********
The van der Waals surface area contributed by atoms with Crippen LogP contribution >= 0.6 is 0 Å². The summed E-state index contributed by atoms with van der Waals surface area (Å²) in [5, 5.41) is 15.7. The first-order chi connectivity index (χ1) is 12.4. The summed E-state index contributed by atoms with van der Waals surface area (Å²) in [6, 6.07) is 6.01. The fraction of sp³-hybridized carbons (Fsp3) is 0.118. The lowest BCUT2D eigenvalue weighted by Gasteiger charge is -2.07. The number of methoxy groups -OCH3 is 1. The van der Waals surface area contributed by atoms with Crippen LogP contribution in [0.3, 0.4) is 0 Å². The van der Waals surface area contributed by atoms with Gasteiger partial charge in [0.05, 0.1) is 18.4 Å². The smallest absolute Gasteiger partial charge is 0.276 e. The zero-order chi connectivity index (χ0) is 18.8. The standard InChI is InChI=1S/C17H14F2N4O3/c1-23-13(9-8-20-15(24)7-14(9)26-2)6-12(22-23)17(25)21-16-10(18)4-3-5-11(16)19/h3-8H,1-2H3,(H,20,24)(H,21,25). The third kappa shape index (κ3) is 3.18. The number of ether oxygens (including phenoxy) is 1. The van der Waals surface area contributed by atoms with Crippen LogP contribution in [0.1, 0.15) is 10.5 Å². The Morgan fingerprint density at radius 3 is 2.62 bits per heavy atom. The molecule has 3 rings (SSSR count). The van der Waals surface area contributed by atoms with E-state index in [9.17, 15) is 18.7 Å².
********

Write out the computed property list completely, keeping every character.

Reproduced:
The van der Waals surface area contributed by atoms with Crippen LogP contribution >= 0.6 is 0 Å². The summed E-state index contributed by atoms with van der Waals surface area (Å²) in [5, 5.41) is 15.7. The first-order chi connectivity index (χ1) is 12.4. The summed E-state index contributed by atoms with van der Waals surface area (Å²) in [6, 6.07) is 6.01. The fraction of sp³-hybridized carbons (Fsp3) is 0.118. The lowest BCUT2D eigenvalue weighted by Gasteiger charge is -2.07. The number of methoxy groups -OCH3 is 1. The van der Waals surface area contributed by atoms with Crippen LogP contribution in [0.3, 0.4) is 0 Å². The van der Waals surface area contributed by atoms with Gasteiger partial charge in [0.05, 0.1) is 18.4 Å². The smallest absolute Gasteiger partial charge is 0.276 e. The zero-order chi connectivity index (χ0) is 18.8. The standard InChI is InChI=1S/C17H14F2N4O3/c1-23-13(9-8-20-15(24)7-14(9)26-2)6-12(22-23)17(25)21-16-10(18)4-3-5-11(16)19/h3-8H,1-2H3,(H,20,24)(H,21,25). The third kappa shape index (κ3) is 3.18. The number of ether oxygens (including phenoxy) is 1. The van der Waals surface area contributed by atoms with Crippen LogP contribution in [0.1, 0.15) is 10.5 Å². The Morgan fingerprint density at radius 3 is 2.62 bits per heavy atom. The molecule has 3 rings (SSSR count). The van der Waals surface area contributed by atoms with E-state index in [9.17, 15) is 18.7 Å².